Treatment of an eating disorder generally includes a team approach comprised of medical providers, mental health providers and dietitians, all with experience in eating disorders.
Here's some information to help you get ready for your appointments, and what you might expect from your doctor and other health providers.
What you can do
- Write down any symptoms you're experiencing, including any that may seem unrelated to the reason for which you scheduled the appointment.
- Write down key personal information, including any major stresses or recent life changes.
- Make a list of all medications, vitamins or supplements that you're taking.
- Ask a family member or friend to come with you, if possible. Sometimes it can be difficult to remember all of the information provided to you during an appointment. Someone who accompanies you may remember something that you missed or forgot. A family member may also be able to give your doctor a fuller picture of your home life.
- Write down questions to ask your doctor so that you'll remember to cover everything you wanted to.
Some potential questions you might want to ask your doctor or other health care provider include:
- What kinds of tests do I need? Do these tests require any special preparation?
- Is this condition temporary or long lasting?
- What treatments are available, and which do you recommend?
- Do I need to gain weight as part of my treatment?
- Will my periods begin again?
- Are there any brochures or other printed material that I can take home with me? What websites do you recommend visiting, if any?
In addition to the questions that you've prepared to ask, don't hesitate to ask additional questions that may occur to you during your appointment.
What to expect from your doctor
Your doctor or other health care provider is likely to ask you a number of questions, such as:
Feb. 08, 2012
- How long have you been worried about your weight?
- Do you exercise? How often do you exercise and for how long?
- Have you found any other ways to lose weight?
- Are you having any physical symptoms?
- Have you ever vomited because you were uncomfortably full?
- Have others expressed concern that you're too thin?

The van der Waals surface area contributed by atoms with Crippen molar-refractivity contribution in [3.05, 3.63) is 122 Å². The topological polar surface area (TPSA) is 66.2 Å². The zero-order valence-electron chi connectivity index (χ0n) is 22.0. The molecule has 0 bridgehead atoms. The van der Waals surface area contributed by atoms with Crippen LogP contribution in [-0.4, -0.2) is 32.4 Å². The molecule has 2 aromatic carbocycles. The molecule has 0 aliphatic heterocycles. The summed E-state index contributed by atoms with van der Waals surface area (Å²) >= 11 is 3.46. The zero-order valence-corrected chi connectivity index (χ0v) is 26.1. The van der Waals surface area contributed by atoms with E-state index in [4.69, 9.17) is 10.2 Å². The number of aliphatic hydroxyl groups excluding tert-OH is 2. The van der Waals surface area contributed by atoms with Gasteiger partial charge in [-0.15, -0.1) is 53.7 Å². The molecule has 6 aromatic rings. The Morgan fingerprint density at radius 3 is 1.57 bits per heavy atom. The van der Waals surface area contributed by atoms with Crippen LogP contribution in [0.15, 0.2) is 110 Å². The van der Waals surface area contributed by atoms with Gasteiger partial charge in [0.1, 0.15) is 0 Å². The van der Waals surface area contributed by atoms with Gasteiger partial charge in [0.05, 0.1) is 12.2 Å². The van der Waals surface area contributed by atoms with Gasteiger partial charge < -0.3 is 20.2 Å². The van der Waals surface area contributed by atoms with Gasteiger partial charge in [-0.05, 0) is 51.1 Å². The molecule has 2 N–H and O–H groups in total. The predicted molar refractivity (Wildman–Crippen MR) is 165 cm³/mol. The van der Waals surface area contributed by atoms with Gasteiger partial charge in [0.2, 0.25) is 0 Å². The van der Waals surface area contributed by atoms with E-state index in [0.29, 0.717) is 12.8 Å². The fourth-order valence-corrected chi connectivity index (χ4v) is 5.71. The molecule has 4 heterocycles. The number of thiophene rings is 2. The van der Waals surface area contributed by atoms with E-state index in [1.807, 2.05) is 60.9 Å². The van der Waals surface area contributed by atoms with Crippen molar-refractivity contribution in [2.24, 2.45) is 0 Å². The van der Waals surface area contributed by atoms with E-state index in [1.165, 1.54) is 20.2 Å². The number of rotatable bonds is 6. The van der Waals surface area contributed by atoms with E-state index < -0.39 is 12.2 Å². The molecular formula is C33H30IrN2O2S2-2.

- Do you think about food often?
- Do you ever eat in secret?
- Have any of your family members ever had symptoms of an eating disorder or have any been diagnosed with an eating disorder?
- Forman SF. Eating disorders: Epidemiology, pathogenesis and clinical features. http://www.uptodate.com/home/index.html. Accessed Nov. 22, 2011.
- Eating disorders. National Mental Health Information Center. http://www.nimh.nih.gov/health/publications/eating-disorders/complete-index.shtml. Accessed Nov. 22, 2011.
- Eating disorders. In: Diagnostic and Statistical Manual of Mental Disorders DSM IV-TR. 4th ed. Arlington, Va.: American Psychiatric Association; 2000. http://psychiatryonline.com. Accessed Nov. 22, 2011.
- Ranzenhofer LM, et al. Eating disorders. In: South-Paul JE, et al., eds. Current Diagnosis & Treatment in Family Medicine. 3rd ed. New York, N.Y.: The McGraw-Hill Companies; 2011. http://www.accessmedicine.com/content.aspx?aID=8150394. Accessed Oct. 20, 2011.
- Grave RD. Eating disorders: Progress and challenges. European Journal of Internal Medicine. 2011;22:153.
- Steffen KJ, et al. A prevalence study and description of Alli use by patients with eating disorders. International Journal of Eating Disorders. 2010; 43:472.
- Steffen KJ, et al. A survey of herbal and alternative medication use among participants with eating disorder symptoms. International Journal of Eating Disorders. 2006:39;741.
- Breuner CC. Complementary, holistic, and integrative medicine: Eating disorders. Pediatrics in Review. 2010;31:e75.
You Are ... The Campaign for Mayo Clinic
Mayo Clinic is a not-for-profit organization. Make a difference today.